Mage::helper('catalog')->__('Attribute "%s" is required.', $code)

Or in PHTML templates:

$this->__('The product %s has been removed from comparison list.', $helper->escapeHtml($product->getName())

In XML files, the conventional "translate" and "module" attributes indicate that the contents of a node must be translated:

<?xml version="1.0"?>
        <catalog translate="label" module="catalog">
        <catalog translate="label" module="catalog">

The translate indicates a child node that contains the phrase, and "module" indicates context of a module. Context indicates a kind of namespace for this phrase.

CSV Dictionaries

The dictionaries are located in the source code in the files app/locale/<locale>/Namespace_Module.csv. The format is a CSV file with 2 columns, such as app/locale/en_US/Mage_Checkout.csv:

"Add to Cart","Add to Cart"
"Add to Compare","Add to Compare"
"Add to Wishlist","Add to Wishlist"
"Additional Product Info","Additional Product Info"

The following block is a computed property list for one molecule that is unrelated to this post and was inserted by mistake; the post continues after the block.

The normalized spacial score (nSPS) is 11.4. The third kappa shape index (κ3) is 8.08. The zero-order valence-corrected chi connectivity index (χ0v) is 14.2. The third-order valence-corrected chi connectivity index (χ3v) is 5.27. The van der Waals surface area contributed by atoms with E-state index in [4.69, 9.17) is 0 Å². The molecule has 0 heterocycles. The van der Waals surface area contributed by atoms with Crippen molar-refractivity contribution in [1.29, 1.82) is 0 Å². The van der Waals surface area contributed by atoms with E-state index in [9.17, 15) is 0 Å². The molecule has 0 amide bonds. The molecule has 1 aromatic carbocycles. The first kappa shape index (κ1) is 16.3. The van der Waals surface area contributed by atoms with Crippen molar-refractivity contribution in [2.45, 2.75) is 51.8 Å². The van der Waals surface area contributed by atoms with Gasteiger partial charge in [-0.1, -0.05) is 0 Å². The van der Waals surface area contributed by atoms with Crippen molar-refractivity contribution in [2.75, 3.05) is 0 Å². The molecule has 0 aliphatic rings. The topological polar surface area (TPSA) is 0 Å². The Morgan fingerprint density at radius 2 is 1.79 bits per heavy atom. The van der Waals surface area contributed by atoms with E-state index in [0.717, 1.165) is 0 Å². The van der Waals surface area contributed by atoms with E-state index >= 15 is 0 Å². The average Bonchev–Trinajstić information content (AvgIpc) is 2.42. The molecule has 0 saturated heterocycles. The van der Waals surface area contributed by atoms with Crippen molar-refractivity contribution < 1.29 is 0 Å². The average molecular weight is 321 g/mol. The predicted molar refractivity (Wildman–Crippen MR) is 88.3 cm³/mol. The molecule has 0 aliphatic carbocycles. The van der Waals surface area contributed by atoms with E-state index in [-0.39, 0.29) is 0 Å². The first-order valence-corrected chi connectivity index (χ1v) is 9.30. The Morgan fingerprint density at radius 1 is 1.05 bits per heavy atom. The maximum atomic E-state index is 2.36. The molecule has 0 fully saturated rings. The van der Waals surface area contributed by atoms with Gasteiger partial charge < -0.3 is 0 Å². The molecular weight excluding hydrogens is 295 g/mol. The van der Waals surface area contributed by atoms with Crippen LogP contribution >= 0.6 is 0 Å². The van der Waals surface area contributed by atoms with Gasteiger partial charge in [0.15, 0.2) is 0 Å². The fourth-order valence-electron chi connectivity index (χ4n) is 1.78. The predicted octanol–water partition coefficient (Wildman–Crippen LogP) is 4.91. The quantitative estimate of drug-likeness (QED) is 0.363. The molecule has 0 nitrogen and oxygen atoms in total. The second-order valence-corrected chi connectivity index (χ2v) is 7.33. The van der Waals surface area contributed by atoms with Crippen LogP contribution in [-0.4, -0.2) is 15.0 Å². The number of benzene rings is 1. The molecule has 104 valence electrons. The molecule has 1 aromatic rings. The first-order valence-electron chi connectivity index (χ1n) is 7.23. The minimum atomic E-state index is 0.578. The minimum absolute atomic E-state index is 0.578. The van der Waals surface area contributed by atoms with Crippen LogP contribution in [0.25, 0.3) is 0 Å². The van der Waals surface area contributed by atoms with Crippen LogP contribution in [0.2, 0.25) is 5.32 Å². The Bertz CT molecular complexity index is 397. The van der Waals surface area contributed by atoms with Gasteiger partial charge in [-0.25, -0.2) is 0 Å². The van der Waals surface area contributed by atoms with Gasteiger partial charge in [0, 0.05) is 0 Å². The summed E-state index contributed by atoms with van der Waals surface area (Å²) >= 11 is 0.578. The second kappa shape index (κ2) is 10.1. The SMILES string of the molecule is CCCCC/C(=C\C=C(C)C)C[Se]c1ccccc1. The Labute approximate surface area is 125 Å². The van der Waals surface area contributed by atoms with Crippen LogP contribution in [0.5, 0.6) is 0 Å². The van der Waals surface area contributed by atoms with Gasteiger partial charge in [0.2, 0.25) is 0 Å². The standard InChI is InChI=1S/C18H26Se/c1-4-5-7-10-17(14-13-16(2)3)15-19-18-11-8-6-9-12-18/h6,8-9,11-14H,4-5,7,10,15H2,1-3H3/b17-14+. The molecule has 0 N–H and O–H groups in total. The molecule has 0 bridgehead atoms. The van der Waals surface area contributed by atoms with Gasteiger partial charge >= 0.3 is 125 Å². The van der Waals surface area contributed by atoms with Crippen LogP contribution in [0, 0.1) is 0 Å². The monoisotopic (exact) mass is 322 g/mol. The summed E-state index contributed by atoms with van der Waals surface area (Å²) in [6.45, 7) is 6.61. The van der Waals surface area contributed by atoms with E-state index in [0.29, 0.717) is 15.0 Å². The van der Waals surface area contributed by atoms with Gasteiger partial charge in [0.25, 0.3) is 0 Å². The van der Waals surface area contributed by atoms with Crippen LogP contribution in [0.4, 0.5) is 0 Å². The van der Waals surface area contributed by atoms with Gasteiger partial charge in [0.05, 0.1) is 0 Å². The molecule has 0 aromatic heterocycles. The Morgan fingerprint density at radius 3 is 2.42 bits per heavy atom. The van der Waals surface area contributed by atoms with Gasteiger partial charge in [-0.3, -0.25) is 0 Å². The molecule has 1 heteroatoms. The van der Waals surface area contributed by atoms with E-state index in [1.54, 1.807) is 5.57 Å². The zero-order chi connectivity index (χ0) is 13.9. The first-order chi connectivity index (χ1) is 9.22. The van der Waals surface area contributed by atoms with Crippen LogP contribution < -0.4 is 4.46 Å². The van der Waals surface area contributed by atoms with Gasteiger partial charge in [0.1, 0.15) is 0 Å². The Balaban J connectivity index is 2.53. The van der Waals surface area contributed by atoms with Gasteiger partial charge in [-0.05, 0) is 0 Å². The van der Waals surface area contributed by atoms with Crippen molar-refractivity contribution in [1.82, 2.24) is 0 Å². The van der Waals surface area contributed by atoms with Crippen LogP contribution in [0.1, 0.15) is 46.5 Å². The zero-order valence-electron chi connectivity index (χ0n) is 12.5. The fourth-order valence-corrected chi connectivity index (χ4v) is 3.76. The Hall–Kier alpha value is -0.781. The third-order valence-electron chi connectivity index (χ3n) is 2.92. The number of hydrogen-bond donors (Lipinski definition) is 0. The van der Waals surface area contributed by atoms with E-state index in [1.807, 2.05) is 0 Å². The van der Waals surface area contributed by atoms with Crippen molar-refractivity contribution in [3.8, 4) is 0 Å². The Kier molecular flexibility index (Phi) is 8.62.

"Address %s of %s","Address %s of %s"

When translated to another language, the dictionary is going to be in a different directory and the second column will have the same phrases, but in a different language. In this case, German, as found in the file app/locale/de_DE/Mage_Checkout.csv:

"Add to Cart","Zum Warenkobrn hinzufügen"
"Add to Compare","Hinzufügen um zu vergleichen"
"Add to Wishlist","Zum Wunschzettel hinzufügen"
"Additional Product Info","Zusätzliche Angaben zum Produkt"
"Address %s of %s","Adresse %s von %s"

In order for system to recognize a dictionary, it is declared in the module configuration. For example, in app/code/core/Mage/Catalog/etc/config.xml:

<?xml version="1.0"?>